A left-wing Dutch vegan who campaigned against cowbells in the Swiss village where she lives has had a request for a Swiss passport thrown out after annoying the locals.
Nancy Holten, who was born in the Netherlands but moved to Switzerland at the age of eight, is a fluent speaker of Swiss German and has children who are Swiss nationals.
And she wanted a Swiss passport herself, but was refused after locals who were consulted about her request said they were ‘fed up’ of her challenging Swiss traditions by campaigning against the use of cow bells.
The campaign against cow bells by the 42-year-old vegan and animal-rights activist has made her unpopular in the Alpine confederation.
And now the majority of residents from Gipf-Oberfrick in the canton of Aargau have successfully blocked her second attempt to get a Swiss passport.
The resident’s committee argued that if she does not accept Swiss traditions and the Swiss way of life, she should not be able to become an official national.
She said of her situation: ‘The sound that cow bells make is a hundred decibel. It is comparable with a pneumatic drill. We also would not want such a thing hanging close to our ears?’
She also railed against the weight of the famous cow bells.
Nancy complained: ‘The bells, which the cows have to wear when they walk to and from the pasture, are especially heavy.
‘The animals carry around five kilograms around their neck. It causes friction and burns to their skin.’
The Dutchwoman, who describes herself as a freelance journalist, model and drama student, has also campaigned against a number of other Swiss traditions like hunting, pig races and the noisy church bells in town.
It’s a tradition for cows to wear bells in her Switzerland town. The bell is standard for alpine cattle when left to graze in alpine meadows.
In 2015 the villagers successfully stopped her application for naturalisation in a referendum.
While the town authorities wanted to give her the Swiss nationality, 144 out of 206 citizens voted against the plan.
This time her application was denied again, with locals especially angry about the increasing media coverage Holten seeks for railing against Swiss traditions.
Holten said she does not have anything against Swiss traditions but in the end only cares about animal welfare.
Local politician Tanja Suter agreed with the majority of the town’s citizens and said Holten had a ‘big mouth’, saying she did not deserve to get a Swiss passport ‘if she irritates us and does not respect our traditions’. …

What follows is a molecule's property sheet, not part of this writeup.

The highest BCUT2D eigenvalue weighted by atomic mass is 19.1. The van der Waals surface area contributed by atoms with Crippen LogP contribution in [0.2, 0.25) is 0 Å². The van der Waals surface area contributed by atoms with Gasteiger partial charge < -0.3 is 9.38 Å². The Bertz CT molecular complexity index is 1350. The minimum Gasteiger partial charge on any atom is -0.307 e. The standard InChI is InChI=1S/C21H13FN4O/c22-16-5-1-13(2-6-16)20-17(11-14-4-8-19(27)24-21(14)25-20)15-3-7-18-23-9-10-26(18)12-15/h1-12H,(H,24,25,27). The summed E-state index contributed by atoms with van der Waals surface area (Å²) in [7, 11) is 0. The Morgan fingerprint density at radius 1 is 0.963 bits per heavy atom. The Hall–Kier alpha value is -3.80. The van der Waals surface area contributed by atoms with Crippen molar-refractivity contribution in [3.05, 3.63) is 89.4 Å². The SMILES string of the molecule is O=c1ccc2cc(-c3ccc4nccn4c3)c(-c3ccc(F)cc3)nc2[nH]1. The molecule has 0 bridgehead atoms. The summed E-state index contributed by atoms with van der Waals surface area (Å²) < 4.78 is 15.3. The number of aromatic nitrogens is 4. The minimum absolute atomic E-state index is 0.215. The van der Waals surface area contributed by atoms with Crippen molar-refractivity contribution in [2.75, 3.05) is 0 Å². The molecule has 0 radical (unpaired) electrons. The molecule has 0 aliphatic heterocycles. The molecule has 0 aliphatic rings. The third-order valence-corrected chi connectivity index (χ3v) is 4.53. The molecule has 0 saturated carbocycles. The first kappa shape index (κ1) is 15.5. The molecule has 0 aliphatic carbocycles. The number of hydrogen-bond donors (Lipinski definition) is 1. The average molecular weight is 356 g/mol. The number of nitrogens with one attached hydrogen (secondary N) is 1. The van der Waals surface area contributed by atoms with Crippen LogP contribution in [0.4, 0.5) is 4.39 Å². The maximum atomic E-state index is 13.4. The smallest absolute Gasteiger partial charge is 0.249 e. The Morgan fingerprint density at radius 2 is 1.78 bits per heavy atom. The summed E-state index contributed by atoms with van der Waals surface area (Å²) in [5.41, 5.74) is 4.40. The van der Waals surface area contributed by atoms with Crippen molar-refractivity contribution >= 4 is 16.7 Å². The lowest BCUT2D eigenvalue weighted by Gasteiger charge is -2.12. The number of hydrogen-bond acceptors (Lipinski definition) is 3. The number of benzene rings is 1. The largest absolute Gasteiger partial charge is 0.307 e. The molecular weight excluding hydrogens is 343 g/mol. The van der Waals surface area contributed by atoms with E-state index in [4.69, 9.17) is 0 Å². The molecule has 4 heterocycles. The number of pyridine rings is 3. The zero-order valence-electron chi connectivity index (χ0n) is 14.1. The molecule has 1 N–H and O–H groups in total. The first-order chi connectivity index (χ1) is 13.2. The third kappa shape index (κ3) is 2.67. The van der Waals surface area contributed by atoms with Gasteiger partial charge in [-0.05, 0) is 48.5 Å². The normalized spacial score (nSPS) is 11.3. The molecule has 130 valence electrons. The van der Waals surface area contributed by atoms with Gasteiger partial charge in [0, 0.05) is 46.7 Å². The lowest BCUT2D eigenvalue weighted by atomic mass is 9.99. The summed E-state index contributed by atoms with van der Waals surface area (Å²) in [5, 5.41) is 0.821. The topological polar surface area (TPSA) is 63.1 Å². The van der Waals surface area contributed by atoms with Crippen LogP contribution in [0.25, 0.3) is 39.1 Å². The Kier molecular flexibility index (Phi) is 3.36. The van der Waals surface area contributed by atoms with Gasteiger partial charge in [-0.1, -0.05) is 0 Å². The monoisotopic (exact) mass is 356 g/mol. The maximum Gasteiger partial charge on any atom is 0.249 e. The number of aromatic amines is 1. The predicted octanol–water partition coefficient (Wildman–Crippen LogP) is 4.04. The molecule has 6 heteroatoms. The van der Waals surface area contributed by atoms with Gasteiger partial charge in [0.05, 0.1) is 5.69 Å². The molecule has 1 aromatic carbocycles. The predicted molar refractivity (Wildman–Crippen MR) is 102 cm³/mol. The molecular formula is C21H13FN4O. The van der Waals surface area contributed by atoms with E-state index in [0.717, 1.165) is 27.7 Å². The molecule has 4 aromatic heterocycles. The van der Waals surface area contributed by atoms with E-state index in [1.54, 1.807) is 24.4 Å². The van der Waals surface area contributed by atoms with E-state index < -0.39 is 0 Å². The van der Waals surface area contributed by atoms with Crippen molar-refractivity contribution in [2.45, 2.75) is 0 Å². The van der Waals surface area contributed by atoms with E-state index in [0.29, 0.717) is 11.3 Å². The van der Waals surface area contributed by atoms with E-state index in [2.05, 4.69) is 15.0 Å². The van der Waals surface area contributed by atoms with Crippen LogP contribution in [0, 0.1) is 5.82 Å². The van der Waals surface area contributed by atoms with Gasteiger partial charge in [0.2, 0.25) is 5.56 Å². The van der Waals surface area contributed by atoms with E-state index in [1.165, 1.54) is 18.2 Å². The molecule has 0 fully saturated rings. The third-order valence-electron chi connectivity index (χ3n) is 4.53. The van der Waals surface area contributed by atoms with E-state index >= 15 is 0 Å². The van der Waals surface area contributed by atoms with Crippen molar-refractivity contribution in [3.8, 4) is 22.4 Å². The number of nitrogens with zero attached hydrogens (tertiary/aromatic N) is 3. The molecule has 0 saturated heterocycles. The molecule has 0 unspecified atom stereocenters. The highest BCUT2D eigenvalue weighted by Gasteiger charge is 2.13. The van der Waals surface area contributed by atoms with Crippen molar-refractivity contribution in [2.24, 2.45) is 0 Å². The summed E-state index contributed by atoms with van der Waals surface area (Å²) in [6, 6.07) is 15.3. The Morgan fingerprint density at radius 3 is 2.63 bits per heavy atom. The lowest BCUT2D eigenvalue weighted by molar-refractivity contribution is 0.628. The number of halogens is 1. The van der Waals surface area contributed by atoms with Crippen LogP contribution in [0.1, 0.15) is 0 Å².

The case has now been transferred to the Cantonal government in Aargau, which can overrule the decision and can still grant her a Swiss passport despite the objections of the locals.
Local residents in Switzerland often have a say in citizenship applications, which are decided by the cantons and towns where the applicants live rather than federal government.
About 20 per cent of the Swiss population is estimated to be foreign.
First they came for your morphine and cocaine. You don’t remember that because they banned those over a hundred years ago. Then they came for alcohol, but they were forced to give it back. They outlawed marijuana, “the killer weed” which produced “reefer madness” allegedly turning its smokers into violent maniacs just a bit before my generation came along. Then, they went after tobacco. Try lighting a cigarette today in public buildings anywhere in an American city.
Has anybody stopped to wonder what’s next on Puritanism’s hit list? Kelly Freston can tell you.
When I think about the effect of animal products on human health, I’m reminded of how quickly we’ve done a national about face on tobacco, and I look forward to the day when the Times magazine has a similar apology from someone who promoted animal products — because the evidence is in and it continues to grow: Animal products kill a lot more Americans than tobacco does.
The West’s three biggest killers — heart disease, cancer, and stroke — are linked to excessive animal product consumption, and vegetarians have much lower risks of all three. Vegetarians also have a fraction of the obesity and diabetes rates of the general population — of course, both diseases are at epidemic levels and are only getting worse.
But much more important than the vegetarian community’s general statistics are what can be done with the right vegetarian diet: For some years now, doctors have been not just preventing, but even reversing, heart disease using a low-fat vegetarian diet.
That’s right — the disease that kills almost as many Americans as everything else combined can be not just prevented, but reversed, with a low fat plant-based diet, as documented by Dr. Caldwell Esselstyn in Prevent and Reverse Heart Disease
They’ve evidently converted that confirmed sensualist Bill Clinton. His video impressed me actually. He has lost a lot of weight, and it isn’t difficult to believe that a vegan diet would return most of us to our weight levels in high school (if not in Auschwitz). Trying that diet to lose weight does make a certain amount of sense, and losing weight is undoubtedly good for reducing the progression of heart disease. I’m not sure that I believe that eating like a vegan idiot will actually reverse heart disease though. I did buy Dr. Caldwell Esselstyn’s book and may give that diet a bit of a try.